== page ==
Another Warriors midrange nugget: Shaun Livingston, an all-time midrange god, is shooting 31 percent on shots between 10 and 16 feet from the rim. Bonkers. He hasn't been below 40 percent since his rookie season.

Livingston has dealt with knee and foot issues, and his shot looks a hair off -- like he's not leaping as high, or creating as much separation. Livingston's struggles may not seem like a big deal -- who cares about Shaun Livingston on a team with so many All-Stars? -- but it feels like Golden State never loses when Livingston sinks a few.

Those buckets buy Golden State's hit-or-miss second units time. They are a buffer against one star having an off game.

4. Andre Drummond, bonking hooks

Drummond is averaging a career-high 17.7 points per game, and leads the league in rebounding. So why does it feel like he's not having that good a season?

Part of it is he's taking shots like this:

Drummond is shooting a pitiful 30 percent from hook/floater range -- i.e., short 2s outside the restricted area -- and he's taking more this season.

Connected: His free throw shooting has sunk to 52 percent -- a massive improvement over his early career norm, but a dropoff from his 61 percent mark last season.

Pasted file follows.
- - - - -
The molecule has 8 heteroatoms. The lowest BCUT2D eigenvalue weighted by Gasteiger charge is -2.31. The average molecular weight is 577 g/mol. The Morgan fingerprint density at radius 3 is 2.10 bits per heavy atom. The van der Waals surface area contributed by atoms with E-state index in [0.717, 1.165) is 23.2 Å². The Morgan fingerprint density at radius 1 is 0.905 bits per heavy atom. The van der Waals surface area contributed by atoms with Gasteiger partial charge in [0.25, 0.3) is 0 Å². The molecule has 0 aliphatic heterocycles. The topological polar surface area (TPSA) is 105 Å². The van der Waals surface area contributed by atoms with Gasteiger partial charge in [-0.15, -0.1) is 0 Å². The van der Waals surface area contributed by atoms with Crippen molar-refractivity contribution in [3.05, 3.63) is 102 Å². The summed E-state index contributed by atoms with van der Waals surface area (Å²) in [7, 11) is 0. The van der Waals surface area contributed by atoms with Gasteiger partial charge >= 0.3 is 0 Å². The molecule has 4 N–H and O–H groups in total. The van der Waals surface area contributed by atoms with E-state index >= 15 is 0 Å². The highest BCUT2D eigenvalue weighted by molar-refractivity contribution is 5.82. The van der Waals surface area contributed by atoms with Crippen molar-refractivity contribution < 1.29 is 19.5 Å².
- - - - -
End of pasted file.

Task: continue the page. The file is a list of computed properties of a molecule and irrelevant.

He's flicking hooks before he has his bearings -- perhaps to avoid contact:

Detroit has scored just 0.71 points per possession when Drummond shoots out of the post, or dishes to a teammate who fires right away -- 103rd out of 113 players who have recorded at least 20 post-ups, per Second Spectrum data. Teams are destroying the Pistons when Drummond plays without Blake Griffin. Drummond was never going to be Hakeem Olajuwon, but it would be nice if he could manufacture some buckets when Griffin rests.

Griffin has been sensational, but he predictably cannibalized Drummond's outside-in passing -- an area where Drummond had made a giant leap before Griffin's arrival. Beyond steals and blocks -- those count! -- there isn't much evidence Drummond is a difference-maker on defense. Detroit is (again) stingier with Drummond on the bench. Opponents are shooting 63 percent on shots at the rim with Drummond nearby -- well below average for a center. Advanced stats and tracking data on Drummond's pick-and-roll defense paint a similar picture.

Drummond is now essentially an elite garbage man -- unstoppable on the offensive glass, and a nimble finisher when Griffin threads him the ball near the rim. There's nothing wrong with that. It's just not worth $27 million when it doesn't come with major plus defense.

5. Bruce Brown, driving

That was not in the holiday spirit, so let's provide Detroit fans some good cheer: Bruce Brown, their fire hydrant of a rookie wing, is flashing a bit more off-the-bounce verve than anticipated.